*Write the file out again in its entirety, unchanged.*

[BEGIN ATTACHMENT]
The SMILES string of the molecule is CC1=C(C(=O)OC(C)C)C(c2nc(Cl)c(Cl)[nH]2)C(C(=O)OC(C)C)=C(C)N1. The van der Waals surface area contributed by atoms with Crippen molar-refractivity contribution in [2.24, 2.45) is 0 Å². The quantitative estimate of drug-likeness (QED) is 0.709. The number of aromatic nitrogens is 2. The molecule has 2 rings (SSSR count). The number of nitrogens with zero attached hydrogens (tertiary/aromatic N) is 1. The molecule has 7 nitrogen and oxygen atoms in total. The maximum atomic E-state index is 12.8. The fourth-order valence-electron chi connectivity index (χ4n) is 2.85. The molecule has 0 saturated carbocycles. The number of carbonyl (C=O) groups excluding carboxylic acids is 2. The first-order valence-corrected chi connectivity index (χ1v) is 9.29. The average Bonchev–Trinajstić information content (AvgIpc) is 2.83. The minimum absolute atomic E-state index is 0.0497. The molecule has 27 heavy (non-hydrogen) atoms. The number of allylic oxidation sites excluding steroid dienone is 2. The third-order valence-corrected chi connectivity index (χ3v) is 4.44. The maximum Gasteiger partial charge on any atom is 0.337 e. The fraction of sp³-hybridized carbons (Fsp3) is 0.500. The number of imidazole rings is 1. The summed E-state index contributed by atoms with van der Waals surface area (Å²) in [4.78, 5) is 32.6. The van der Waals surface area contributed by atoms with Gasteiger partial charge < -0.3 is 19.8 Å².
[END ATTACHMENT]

The SMILES string of the molecule is CC1=C(C(=O)OC(C)C)C(c2nc(Cl)c(Cl)[nH]2)C(C(=O)OC(C)C)=C(C)N1. The van der Waals surface area contributed by atoms with Crippen molar-refractivity contribution in [2.24, 2.45) is 0 Å². The quantitative estimate of drug-likeness (QED) is 0.709. The number of aromatic nitrogens is 2. The molecule has 2 rings (SSSR count). The number of nitrogens with zero attached hydrogens (tertiary/aromatic N) is 1. The molecule has 7 nitrogen and oxygen atoms in total. The maximum atomic E-state index is 12.8. The fourth-order valence-electron chi connectivity index (χ4n) is 2.85. The molecule has 0 saturated carbocycles. The number of carbonyl (C=O) groups excluding carboxylic acids is 2. The first-order valence-corrected chi connectivity index (χ1v) is 9.29. The average Bonchev–Trinajstić information content (AvgIpc) is 2.83. The minimum absolute atomic E-state index is 0.0497. The molecule has 27 heavy (non-hydrogen) atoms. The number of allylic oxidation sites excluding steroid dienone is 2. The third-order valence-corrected chi connectivity index (χ3v) is 4.44. The maximum Gasteiger partial charge on any atom is 0.337 e. The fraction of sp³-hybridized carbons (Fsp3) is 0.500. The number of imidazole rings is 1. The summed E-state index contributed by atoms with van der Waals surface area (Å²) in [4.78, 5) is 32.6. The van der Waals surface area contributed by atoms with Gasteiger partial charge < -0.3 is 19.8 Å².